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By Alexander Freund
Lebanese Prime Minister Hassan Diab says he believes Tuesday's explosion in Beirut could have been caused by large quantities of ammonium nitrate stored in the port.
What Is Ammonium Nitrate?<p>Ammonium nitrate is a white crystalline salt that can be fairly cheaply produced from ammonia and nitric acid. It is soluble and often used as fertilizer, as nitrogen is needed for healthy plant development.</p><p>Ammonium nitrate in its pure form is not dangerous. It is, however, heat sensitive. At 32.2 degrees Celsius (89.96 degrees Fahrenheit), ammonium nitrate changes its atomic structure, which in turn changes its chemical properties.</p><p>When large quantities of ammonium nitrate are stored in one place, heat is generated. If the amount is sufficiently vast, it can cause the chemical to ignite. Once a temperature of 170 C is reached, ammonium nitrate starts breaking down, emitting nitrous oxide, better known as laughing gas. Any sudden ignition causes ammonium nitrate to decompose directly into water, nitrogen and oxygen, which explains the enormous explosive power of the salt.</p>
Deadly Disasters<p>As ammonium nitrate is a highly explosive chemical, many countries strictly regulate its use. Over the past 100 years, there have been several disasters involving the chemical.</p><p>In 1921, for example, a massive blast occurred at a BASF chemical plant in Ludwigshafen in the German state of Rhineland-Palatinate. About 400 metric tons of a mixture of ammonium sulfate and ammonium nitrate exploded, killing 559 people and injuring 1,977. The plant was largely destroyed in the blast, which could be heard as far away as Munich, some 300 kilometers (186 miles) distant.</p><p>In 2015, explosions caused by ammonium nitrate ripped through the <a href="https://www.dw.com/en/china-convicts-dozens-for-last-years-giant-explosions-in-tianjin/a-36324321" target="_blank">Chinese port city of Tianjin</a>. Eight hundred metric tons of the chemical were said to have been stored along with other substances in a warehouse for hazardous materials. The blasts killed 173 people and destroyed an entire city district.</p><p>Two years earlier, in 2013, an ammonium nitrate explosion occurred at the West Fertilizer Company site in Texas, killing 14 people. And in 2001, 31 people died in Toulouse, France, in an explosion caused by the chemical.</p>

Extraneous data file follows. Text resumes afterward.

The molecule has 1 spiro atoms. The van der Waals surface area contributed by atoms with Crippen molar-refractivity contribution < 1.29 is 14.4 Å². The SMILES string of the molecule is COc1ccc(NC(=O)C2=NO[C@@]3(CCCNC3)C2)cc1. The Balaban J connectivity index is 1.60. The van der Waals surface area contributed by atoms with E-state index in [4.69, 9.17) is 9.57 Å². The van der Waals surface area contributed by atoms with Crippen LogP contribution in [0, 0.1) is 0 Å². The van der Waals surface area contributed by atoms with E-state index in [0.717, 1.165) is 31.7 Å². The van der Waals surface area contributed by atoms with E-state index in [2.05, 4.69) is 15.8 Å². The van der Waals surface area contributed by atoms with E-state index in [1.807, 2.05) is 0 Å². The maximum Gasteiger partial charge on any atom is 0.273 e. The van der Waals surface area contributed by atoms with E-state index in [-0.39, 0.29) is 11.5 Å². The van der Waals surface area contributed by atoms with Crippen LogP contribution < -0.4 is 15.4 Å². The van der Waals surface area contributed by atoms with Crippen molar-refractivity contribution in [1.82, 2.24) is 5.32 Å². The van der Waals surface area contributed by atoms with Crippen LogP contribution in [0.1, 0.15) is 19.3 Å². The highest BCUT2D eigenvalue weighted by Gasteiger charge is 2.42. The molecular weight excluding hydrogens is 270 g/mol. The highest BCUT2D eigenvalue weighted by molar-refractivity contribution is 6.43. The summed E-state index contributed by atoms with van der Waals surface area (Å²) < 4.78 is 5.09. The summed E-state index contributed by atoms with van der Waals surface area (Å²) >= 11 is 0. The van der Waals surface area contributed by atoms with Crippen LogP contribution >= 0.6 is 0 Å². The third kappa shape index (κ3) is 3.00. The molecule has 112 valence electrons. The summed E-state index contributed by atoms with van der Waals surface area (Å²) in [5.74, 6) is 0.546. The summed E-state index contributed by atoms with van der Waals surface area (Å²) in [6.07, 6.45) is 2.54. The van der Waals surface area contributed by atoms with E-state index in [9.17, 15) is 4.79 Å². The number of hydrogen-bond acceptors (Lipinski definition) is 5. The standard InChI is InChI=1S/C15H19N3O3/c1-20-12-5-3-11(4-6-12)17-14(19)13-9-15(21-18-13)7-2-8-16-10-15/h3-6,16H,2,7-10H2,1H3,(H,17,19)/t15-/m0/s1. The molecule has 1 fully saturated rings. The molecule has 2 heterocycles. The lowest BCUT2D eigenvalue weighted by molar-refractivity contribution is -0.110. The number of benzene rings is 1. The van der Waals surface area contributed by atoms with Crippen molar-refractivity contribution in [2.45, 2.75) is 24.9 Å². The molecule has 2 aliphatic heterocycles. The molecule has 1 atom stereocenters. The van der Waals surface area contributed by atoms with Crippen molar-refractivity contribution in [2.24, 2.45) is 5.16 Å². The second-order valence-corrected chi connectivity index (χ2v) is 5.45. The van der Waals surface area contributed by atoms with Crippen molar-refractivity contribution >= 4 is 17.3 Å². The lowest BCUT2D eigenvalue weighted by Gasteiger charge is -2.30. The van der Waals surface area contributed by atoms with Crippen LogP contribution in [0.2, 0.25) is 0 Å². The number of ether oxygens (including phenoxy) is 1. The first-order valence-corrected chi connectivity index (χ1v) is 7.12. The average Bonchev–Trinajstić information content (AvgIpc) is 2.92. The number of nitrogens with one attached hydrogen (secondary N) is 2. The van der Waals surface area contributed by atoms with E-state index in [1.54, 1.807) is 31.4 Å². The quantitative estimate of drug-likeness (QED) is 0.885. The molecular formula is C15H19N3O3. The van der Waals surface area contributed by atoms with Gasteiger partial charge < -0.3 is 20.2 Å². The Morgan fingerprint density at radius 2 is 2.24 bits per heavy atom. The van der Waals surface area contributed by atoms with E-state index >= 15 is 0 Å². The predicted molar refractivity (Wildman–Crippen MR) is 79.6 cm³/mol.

Terrorist Favorite<p>In Germany, the purchase and use of ammonium nitrate is regulated by the explosives act. This is because the cheap, highly explosive and relatively easily obtainable material has in the past been used by terrorists to carry out attacks.</p><p>For example, in 1995, U.S. conspiracy theorist and gun enthusiast Timothy McVeigh used a mixture of ammonium nitrate and other substances to bomb the Alfred P. Murrah Federal Building in Oklahoma City. Norwegian far-right extremist Anders Behring Breivik also used ammonium nitrate in a car bomb attack in Oslo in 2011.</p>